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Caucasian rivers are also suffering

Azerbaijanian villagers were concerned this summer by the significant fall in the level of the Koura. This 1,515 km long river, whose source lies in north eastern Turkey, crosses Georgia and Azerbaijan before flowing into the Caspian Sea, is the main water reserve of the south Caucasus. The fall in the river’s discharge highlights the harmful effects of climate change on water resources, worsened by inadequate water management.


Prolonged water shortage  


During the summer period, the Koura reached a historically low level in several regions, leading in particular to the infiltration of salt water from the Caspian Sea. The water has become unfit for consumption by cattle and human beings. The farmers were obliged to have water delivered by truck. This is a time-consuming and expensive emergency solution that the inhabitants of the village of Banka, contacted by AFP, want to see come to an end. The problem of access to water is not new in Azerbaijan, as the situation of the village of Garakhanli near the Armenian border has shown. Indeed, the drying of the canal, formerly supplied by the Koura, more than 10 years ago, has obliged the government to install pumps in this area. However, these only supply water for two hours a day, making it necessary for the inhabitants to have water brought to them by truck, once again.

In 2008, the Koura and its largest tributary, the Araxe, supplied 70% of Azerbaijan’s drinking water. A report by USAID, published in 2017, showed that the reduction and variability of rainfall and the increase in temperatures, especially during summer, are leading to falls in the discharges of Azerbaijan’s streams and rivers that could reach 10 to 20%. This is without counting the recurrence of floods, potentially responsible for the destruction of small reservoir dams, and glacier melting, all phenomena that threaten access to water throughout the country.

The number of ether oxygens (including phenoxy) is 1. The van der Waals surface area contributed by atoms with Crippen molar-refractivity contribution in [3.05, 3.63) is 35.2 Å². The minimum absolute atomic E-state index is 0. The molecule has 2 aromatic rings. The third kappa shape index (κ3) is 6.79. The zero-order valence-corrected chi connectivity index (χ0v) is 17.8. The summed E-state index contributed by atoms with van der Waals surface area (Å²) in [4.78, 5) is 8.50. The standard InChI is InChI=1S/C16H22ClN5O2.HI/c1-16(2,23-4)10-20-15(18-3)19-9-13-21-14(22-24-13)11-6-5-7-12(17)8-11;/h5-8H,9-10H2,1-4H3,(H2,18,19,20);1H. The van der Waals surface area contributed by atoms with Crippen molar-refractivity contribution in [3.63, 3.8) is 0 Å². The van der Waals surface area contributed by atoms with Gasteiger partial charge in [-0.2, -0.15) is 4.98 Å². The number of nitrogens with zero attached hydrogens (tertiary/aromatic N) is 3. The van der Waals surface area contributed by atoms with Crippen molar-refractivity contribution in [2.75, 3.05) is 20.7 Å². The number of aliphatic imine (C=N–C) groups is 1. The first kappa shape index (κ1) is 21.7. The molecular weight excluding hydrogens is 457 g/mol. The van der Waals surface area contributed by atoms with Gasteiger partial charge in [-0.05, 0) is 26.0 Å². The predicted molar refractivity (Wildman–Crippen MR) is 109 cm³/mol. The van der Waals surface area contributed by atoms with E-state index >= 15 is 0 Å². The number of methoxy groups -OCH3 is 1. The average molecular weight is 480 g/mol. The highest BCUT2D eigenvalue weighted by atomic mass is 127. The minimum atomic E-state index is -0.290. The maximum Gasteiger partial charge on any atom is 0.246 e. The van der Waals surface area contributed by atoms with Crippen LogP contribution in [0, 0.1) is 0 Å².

Resource governance in question


The impact of climate change on water resources is real. Nonetheless the researchers questioned by AFP underlined that “poor” water management is another decisive factor of shortages

The increased number of terrestrial and fish farms along the Koura has led to higher consumption. Excessive irrigation prevents the balanced distribution of water use.

Another factor possibly contributing to the problem is the Mingäçevir reservoir, which supplies the country’s largest hydropower plant.

Lastly, since the Koura is a cross-border river, the actions of neighbouring countries impact the quality and quantity of the resource available in Azerbaijan, the country furthest downstream.

In July, the President of the Parliamentary Commission on Natural Resources, Energy and the Environment, Sadiq Qurbanov, emphasised the responsibility of the countries in the basin regarding water pollution. As early as 2015, the OECD published a report presenting the advantages of cooperation over the Koura between Azerbaijan and Georgia. Although the two countries have started discussions, nothing has yet been signed.

What is more, relations with neighbouring Armenia are particularly tense and its army controls a issued by the Council of Europe. It accused Armenia of deliberately holding back water to use it as a political weapon against Azerbaijan.

The president  Ilham Aliyev in videoconference with his government on the issue of water.

Nationally, alarms long sounded by scientists and the population about the level of the Koura and increasingly difficult access to water are now being heeded by the government. In July, the President, Ilham Aliyev, launched a programme to manage water resources more sustainably, with the adoption of an action plan for 2020-2022. In particular, it includes the excavation of ten new reservoirs.

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